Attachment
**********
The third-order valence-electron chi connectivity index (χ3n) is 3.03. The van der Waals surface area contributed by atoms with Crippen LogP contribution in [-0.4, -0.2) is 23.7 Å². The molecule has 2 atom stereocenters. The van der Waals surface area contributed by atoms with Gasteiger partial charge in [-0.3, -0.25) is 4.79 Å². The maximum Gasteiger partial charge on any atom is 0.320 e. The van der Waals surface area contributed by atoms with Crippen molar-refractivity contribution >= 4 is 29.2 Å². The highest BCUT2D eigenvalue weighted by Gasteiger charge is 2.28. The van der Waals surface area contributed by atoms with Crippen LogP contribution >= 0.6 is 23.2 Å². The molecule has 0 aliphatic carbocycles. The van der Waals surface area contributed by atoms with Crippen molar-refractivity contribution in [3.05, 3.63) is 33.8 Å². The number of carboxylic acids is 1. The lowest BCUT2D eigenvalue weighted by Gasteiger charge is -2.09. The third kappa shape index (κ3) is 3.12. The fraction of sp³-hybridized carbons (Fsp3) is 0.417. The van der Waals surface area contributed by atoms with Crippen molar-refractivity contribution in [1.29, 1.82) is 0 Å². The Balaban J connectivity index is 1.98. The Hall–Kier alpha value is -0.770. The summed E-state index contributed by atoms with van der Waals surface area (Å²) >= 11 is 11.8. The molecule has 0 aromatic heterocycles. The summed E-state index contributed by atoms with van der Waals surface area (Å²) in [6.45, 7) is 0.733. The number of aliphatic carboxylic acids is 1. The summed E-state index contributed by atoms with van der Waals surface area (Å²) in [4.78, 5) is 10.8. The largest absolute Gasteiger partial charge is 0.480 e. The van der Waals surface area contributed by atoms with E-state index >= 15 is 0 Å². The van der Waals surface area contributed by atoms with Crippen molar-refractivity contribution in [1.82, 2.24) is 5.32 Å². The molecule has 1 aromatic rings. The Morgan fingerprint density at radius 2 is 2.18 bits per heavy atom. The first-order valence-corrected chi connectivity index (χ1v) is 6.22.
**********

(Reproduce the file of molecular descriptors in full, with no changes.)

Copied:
The third-order valence-electron chi connectivity index (χ3n) is 3.03. The van der Waals surface area contributed by atoms with Crippen LogP contribution in [-0.4, -0.2) is 23.7 Å². The molecule has 2 atom stereocenters. The van der Waals surface area contributed by atoms with Gasteiger partial charge in [-0.3, -0.25) is 4.79 Å². The maximum Gasteiger partial charge on any atom is 0.320 e. The van der Waals surface area contributed by atoms with Crippen molar-refractivity contribution >= 4 is 29.2 Å². The highest BCUT2D eigenvalue weighted by Gasteiger charge is 2.28. The van der Waals surface area contributed by atoms with Crippen LogP contribution >= 0.6 is 23.2 Å². The molecule has 0 aliphatic carbocycles. The van der Waals surface area contributed by atoms with Crippen molar-refractivity contribution in [3.05, 3.63) is 33.8 Å². The number of carboxylic acids is 1. The lowest BCUT2D eigenvalue weighted by Gasteiger charge is -2.09. The third kappa shape index (κ3) is 3.12. The fraction of sp³-hybridized carbons (Fsp3) is 0.417. The van der Waals surface area contributed by atoms with Crippen molar-refractivity contribution in [1.29, 1.82) is 0 Å². The Balaban J connectivity index is 1.98. The Hall–Kier alpha value is -0.770. The summed E-state index contributed by atoms with van der Waals surface area (Å²) >= 11 is 11.8. The molecule has 0 aromatic heterocycles. The summed E-state index contributed by atoms with van der Waals surface area (Å²) in [6.45, 7) is 0.733. The number of aliphatic carboxylic acids is 1. The summed E-state index contributed by atoms with van der Waals surface area (Å²) in [4.78, 5) is 10.8. The largest absolute Gasteiger partial charge is 0.480 e. The van der Waals surface area contributed by atoms with E-state index >= 15 is 0 Å². The van der Waals surface area contributed by atoms with Crippen molar-refractivity contribution in [1.82, 2.24) is 5.32 Å². The molecule has 1 aromatic rings. The Morgan fingerprint density at radius 2 is 2.18 bits per heavy atom. The first-order valence-corrected chi connectivity index (χ1v) is 6.22.